Comparison of the lncRNA expression pattern after SVCV challenge in wild-type (WT) and rag1-heterozygous mutant fish (rag1+/−) would allow us to elucidate the potential implications of the diversity of lncRNAs in different aspects of innate and adaptive immunity. Because heterozygous rag1 mutants are partially deficient in the generation of mature lymphocytes, the potential compensation mechanisms induced after SVCV challenge could reveal specific lncRNAs related to acquired immunity. This study gives new genomic knowledge of how lncRNAs are key molecular components of the immune system in teleost.

Methods

Zebrafish and virus

Six-month-old WT and rag1+/− zebrafish were obtained from the facilities of the Instituto de Investigaciones Marinas (Vigo, Spain), where zebrafish are maintained following established protocols22,23. Zebrafish were euthanized using a tricaine methanesulfonate (MS-222) overdose (500 mg/l). Fish care and challenge experiments were conducted according to the guidelines of the CSIC National Committee on Bioethics under approval number ES360570202001/16/FUN01/PAT.05/tipoE/BNG.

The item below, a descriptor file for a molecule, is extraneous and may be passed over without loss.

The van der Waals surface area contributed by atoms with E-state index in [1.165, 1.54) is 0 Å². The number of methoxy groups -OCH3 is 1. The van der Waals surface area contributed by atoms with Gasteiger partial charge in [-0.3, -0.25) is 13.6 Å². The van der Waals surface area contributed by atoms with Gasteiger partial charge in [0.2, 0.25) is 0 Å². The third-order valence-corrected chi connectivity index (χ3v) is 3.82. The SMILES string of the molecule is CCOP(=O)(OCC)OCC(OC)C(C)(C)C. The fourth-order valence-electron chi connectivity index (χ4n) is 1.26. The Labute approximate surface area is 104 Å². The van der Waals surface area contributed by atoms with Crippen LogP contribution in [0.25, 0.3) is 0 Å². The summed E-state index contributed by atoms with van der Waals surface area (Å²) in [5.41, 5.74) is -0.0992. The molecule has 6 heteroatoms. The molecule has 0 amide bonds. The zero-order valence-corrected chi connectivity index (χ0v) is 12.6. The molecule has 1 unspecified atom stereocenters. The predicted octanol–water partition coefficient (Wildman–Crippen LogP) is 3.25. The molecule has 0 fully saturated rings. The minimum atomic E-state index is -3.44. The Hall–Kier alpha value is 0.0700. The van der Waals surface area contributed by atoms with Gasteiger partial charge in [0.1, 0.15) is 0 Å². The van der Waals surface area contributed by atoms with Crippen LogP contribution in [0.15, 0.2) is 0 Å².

Spring viraemia of carp virus (SVCV) isolate 56/70 was propagated on epithelioma papulosum cyprini (EPC) carp cells (ATCC CRL-2872) containing MEM (Gibco) supplemented with 2% FBS (Gibco) and 100 µg/ml Primocin (InvivoGen) and was titrated in 96-well plates. The TCID50/ml was calculated according to the Reed and Muench method24.

Experimental design and samples

Twelve zebrafish from each line (WT and rag1+/−) were intraperitoneally (i.p.) injected with 20 μl of SVCV (3 × 102 TCID50/ml), and as control groups, the same number of fish were injected with an equal volume of MEM (Gibco, USA) supplemented with 2% FBS (Gibco) and 100 µg/ml Primocin (InvivoGen, USA). Kidney samples were collected at 24 h post-injection (hpi) and stored at −80 °C until RNA extraction.